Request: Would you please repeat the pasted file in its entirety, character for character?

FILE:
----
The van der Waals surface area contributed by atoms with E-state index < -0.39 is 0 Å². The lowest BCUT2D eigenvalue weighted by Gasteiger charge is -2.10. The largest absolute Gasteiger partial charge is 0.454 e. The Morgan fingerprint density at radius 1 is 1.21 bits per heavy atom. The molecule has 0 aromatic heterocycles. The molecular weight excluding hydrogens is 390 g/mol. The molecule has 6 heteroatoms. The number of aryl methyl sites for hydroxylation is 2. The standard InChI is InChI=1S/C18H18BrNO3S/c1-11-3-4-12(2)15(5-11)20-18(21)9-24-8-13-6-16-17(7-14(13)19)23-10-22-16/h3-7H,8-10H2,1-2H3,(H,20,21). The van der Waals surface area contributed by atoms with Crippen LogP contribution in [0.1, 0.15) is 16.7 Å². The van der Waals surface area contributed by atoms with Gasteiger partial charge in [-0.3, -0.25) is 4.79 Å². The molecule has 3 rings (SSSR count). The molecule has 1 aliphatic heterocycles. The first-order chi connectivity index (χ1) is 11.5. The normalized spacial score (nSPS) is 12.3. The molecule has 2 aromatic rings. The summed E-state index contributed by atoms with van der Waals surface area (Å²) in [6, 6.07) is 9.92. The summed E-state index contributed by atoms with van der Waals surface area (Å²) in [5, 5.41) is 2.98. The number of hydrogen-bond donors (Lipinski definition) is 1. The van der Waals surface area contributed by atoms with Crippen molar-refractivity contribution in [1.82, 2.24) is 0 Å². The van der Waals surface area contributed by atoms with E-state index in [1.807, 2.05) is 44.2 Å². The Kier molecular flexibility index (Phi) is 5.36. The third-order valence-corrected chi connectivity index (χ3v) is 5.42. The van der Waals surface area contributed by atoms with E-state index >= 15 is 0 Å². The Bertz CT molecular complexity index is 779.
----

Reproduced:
The van der Waals surface area contributed by atoms with E-state index < -0.39 is 0 Å². The lowest BCUT2D eigenvalue weighted by Gasteiger charge is -2.10. The largest absolute Gasteiger partial charge is 0.454 e. The Morgan fingerprint density at radius 1 is 1.21 bits per heavy atom. The molecule has 0 aromatic heterocycles. The molecular weight excluding hydrogens is 390 g/mol. The molecule has 6 heteroatoms. The number of aryl methyl sites for hydroxylation is 2. The standard InChI is InChI=1S/C18H18BrNO3S/c1-11-3-4-12(2)15(5-11)20-18(21)9-24-8-13-6-16-17(7-14(13)19)23-10-22-16/h3-7H,8-10H2,1-2H3,(H,20,21). The van der Waals surface area contributed by atoms with Crippen LogP contribution in [0.1, 0.15) is 16.7 Å². The van der Waals surface area contributed by atoms with Gasteiger partial charge in [-0.3, -0.25) is 4.79 Å². The molecule has 3 rings (SSSR count). The molecule has 1 aliphatic heterocycles. The first-order chi connectivity index (χ1) is 11.5. The normalized spacial score (nSPS) is 12.3. The molecule has 2 aromatic rings. The summed E-state index contributed by atoms with van der Waals surface area (Å²) in [6, 6.07) is 9.92. The summed E-state index contributed by atoms with van der Waals surface area (Å²) in [5, 5.41) is 2.98. The number of hydrogen-bond donors (Lipinski definition) is 1. The van der Waals surface area contributed by atoms with Crippen molar-refractivity contribution in [1.82, 2.24) is 0 Å². The van der Waals surface area contributed by atoms with E-state index in [1.807, 2.05) is 44.2 Å². The Kier molecular flexibility index (Phi) is 5.36. The third-order valence-corrected chi connectivity index (χ3v) is 5.42. The van der Waals surface area contributed by atoms with E-state index >= 15 is 0 Å². The Bertz CT molecular complexity index is 779.